Ten new officers or a rise in council tax is the choice facing Derbyshire Police Authority today (Thursday) when it will meet to set the budget for policing the county.
Secretary of State for Communities and Local Government, Eric Pickles, has told all police authorities that they risk being ‘capped’ if their budget requirement for 2011-12 is more than 92.5 per cent of last year’s and if the increase in the amount of council tax paid towards policing exceeds 3.5 per cent.
However, the Government has agreed that police authorities freezing or reducing the amount of council tax needed for policing will qualify for a grant worth 2.5 per cent from the Government.
That means Derbyshire authority members must consider two options: a zero per cent increase on the precept which would keep the amount paid by a Band D householder at £163.74 and an increase being recommended by the Chief Constable of 3.44% which equates to an increase of £5.63 per year for a Band D household.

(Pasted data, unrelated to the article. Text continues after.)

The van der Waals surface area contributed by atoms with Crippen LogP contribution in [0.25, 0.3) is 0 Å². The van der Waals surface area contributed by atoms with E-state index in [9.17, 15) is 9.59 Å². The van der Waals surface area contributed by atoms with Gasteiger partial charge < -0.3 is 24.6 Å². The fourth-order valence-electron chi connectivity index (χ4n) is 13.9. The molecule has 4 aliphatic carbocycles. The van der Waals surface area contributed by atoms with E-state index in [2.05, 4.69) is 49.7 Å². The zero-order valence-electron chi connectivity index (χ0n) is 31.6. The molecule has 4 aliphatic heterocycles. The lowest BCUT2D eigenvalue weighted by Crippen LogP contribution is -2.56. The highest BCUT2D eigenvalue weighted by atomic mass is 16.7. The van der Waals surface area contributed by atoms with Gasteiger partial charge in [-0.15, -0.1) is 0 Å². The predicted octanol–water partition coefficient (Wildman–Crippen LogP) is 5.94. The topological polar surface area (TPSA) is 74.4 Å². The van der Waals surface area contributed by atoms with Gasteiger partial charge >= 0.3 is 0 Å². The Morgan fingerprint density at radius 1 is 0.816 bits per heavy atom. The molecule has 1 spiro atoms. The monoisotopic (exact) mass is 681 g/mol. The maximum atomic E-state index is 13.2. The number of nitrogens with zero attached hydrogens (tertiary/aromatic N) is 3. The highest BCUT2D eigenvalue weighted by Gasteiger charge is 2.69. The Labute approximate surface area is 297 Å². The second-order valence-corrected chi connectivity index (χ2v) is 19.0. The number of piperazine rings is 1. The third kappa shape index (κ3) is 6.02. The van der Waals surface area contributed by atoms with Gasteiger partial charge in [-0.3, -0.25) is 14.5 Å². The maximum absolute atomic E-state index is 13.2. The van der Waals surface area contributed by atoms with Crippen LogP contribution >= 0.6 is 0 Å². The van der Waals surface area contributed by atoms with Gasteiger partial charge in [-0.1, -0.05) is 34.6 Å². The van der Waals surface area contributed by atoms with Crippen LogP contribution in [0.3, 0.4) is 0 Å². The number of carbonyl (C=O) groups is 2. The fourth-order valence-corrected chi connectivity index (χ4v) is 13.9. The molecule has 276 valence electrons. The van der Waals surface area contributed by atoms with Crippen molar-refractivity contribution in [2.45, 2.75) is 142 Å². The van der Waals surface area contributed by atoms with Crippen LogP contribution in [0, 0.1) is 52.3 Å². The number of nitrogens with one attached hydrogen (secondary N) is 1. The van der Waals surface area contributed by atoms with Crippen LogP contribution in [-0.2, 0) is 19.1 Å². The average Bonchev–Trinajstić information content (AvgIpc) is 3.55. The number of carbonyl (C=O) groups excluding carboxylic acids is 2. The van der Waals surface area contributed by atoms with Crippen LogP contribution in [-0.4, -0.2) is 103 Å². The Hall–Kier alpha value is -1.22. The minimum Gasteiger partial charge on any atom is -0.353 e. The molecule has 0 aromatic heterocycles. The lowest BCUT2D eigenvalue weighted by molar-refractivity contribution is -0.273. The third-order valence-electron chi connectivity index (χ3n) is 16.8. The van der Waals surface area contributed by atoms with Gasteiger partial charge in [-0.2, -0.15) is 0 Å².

The amount of council tax paid towards policing in Derbyshire is one of the lowest in the region.
Chairman of the Police Authority, Cllr Philip Hickson, said: “We have to consider the financial hardship facing many households in Derbyshire against the fact that if we were to increase the council tax precept, it would mean we could fund ten new police officers during the year.
“I do not feel it would be right to impose any increase in Council Tax this year especially as Derbyshire County Council, Derby City Council and the Fire Authority are not increasing their precepts – but the members will have the final say.
“We have taken steps to achieve the necessary savings, including a freeze on officer and staff recruitment, a voluntary redundancy scheme and changes to the structure of the force.”